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heikemarie
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Mehso-so

It was a ride with this one. I cried in the last few chapters, overwhelmed by the stories woven around the author's two sons and overwhelmed by the injustice. There were quite a few times I thought I would bail; self-indulgent asides, sarcasm, turns of phrase. I am not sure I liked the way in which, for the most part, it was a chapter of history with a chapter of memoir. But I'm glad I stuck it out. Pic of a passage I found problematic.

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heikemarie
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Back on the #sizzlinsummerbooks bandwagon with Day 11 - #drinkandbook - representing my (great) home state of Massachusetts with my beverage and slogging through this book. I'm not really in the mood for nonfiction but it's due this week so here we go!

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heikemarie

The Golden State became the national leader in the practice, neutering twenty thousand mental patients between the onset [~1909] and 1979. It was not until September 2015 that the practice was prohibited in a bill signed into law by Gov. Jerry Brown, following revelations that the state cleansed the ovaries of 148 women between 2006 and 2010.

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mrozzz

A vast and tragic gulf still separates scientific understanding from the incomprehension of people in general, including relatives of the afflicted, taxpayers, and the chainlink network of law enforcement, the courts, and jails. This mass public confusion has resulted in uncounted millions of wasted resources, much of it vaporized due to lost economic production but more of it expended on maintaining punitive institutions such as jails-

mrozzz (Cont'd) which have become the country's largest de facto mental institutions and which specialize, however unwittingly in making an inmate's mental illness worse. Enlightened systems of care would cost Americans far less than the thoughtless incarceration and the resultant recidivism among those who must struggle to manage their actions. America, it seems, is not yet ready for enlightenment. 5y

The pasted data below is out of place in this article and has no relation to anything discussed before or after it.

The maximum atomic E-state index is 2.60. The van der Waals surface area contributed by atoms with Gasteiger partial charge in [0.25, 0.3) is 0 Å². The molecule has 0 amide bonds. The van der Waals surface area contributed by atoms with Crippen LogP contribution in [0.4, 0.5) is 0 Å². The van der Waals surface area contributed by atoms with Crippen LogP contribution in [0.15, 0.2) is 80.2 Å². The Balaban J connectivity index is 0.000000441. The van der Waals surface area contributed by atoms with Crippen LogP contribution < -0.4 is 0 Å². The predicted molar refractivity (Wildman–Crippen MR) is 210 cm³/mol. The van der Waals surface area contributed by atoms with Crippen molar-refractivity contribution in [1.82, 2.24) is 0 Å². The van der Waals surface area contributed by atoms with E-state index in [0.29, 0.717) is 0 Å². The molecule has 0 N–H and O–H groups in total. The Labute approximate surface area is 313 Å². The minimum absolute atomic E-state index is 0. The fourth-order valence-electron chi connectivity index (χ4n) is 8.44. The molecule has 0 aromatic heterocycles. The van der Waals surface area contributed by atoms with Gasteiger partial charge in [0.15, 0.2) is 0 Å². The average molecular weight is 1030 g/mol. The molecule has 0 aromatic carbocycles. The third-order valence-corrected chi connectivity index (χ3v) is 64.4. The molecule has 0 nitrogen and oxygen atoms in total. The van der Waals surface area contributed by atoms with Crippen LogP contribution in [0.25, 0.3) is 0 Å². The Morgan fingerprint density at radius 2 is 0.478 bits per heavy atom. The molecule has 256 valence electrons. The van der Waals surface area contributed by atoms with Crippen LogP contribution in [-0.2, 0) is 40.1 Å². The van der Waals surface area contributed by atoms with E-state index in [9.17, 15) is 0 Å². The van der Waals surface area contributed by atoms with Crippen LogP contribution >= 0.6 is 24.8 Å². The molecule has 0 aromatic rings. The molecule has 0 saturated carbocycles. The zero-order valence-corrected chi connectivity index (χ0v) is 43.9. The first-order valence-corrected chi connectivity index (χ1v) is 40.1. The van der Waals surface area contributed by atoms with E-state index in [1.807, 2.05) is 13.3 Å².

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amywithbooks
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Pickpick

This book is so important.
Both of the author's sons were diagnosed with schizophrenia at a fairly young age. This book is part memoir, part historical account of mental health care in the last several centuries, and a critique of just how broken our current system of mental health care is in this country. As a mental health professional I greatly appreciate the lengths he went to research and detail the historical pieces of this book. (Con'd)👇🏽

amywithbooks I agree with all of his critiques and I fear things will only get worse for the mentally ill in this country if this atrocious new health care bill somehow gets passed. The memoir side of this book will truly break your heart (I cried a few times) but it is an important story to read and understand because families all over the country deal with this every single day, and our society doesn't do nearly enough to help them. 5⭐️⭐️⭐️⭐️⭐️ (edited) 5y
mrozzz This book is literally in my lap right now!! SO NECESSARY. 5y
amywithbooks @mrozzz isn't it good? It exceeded my expectations in several ways. 5y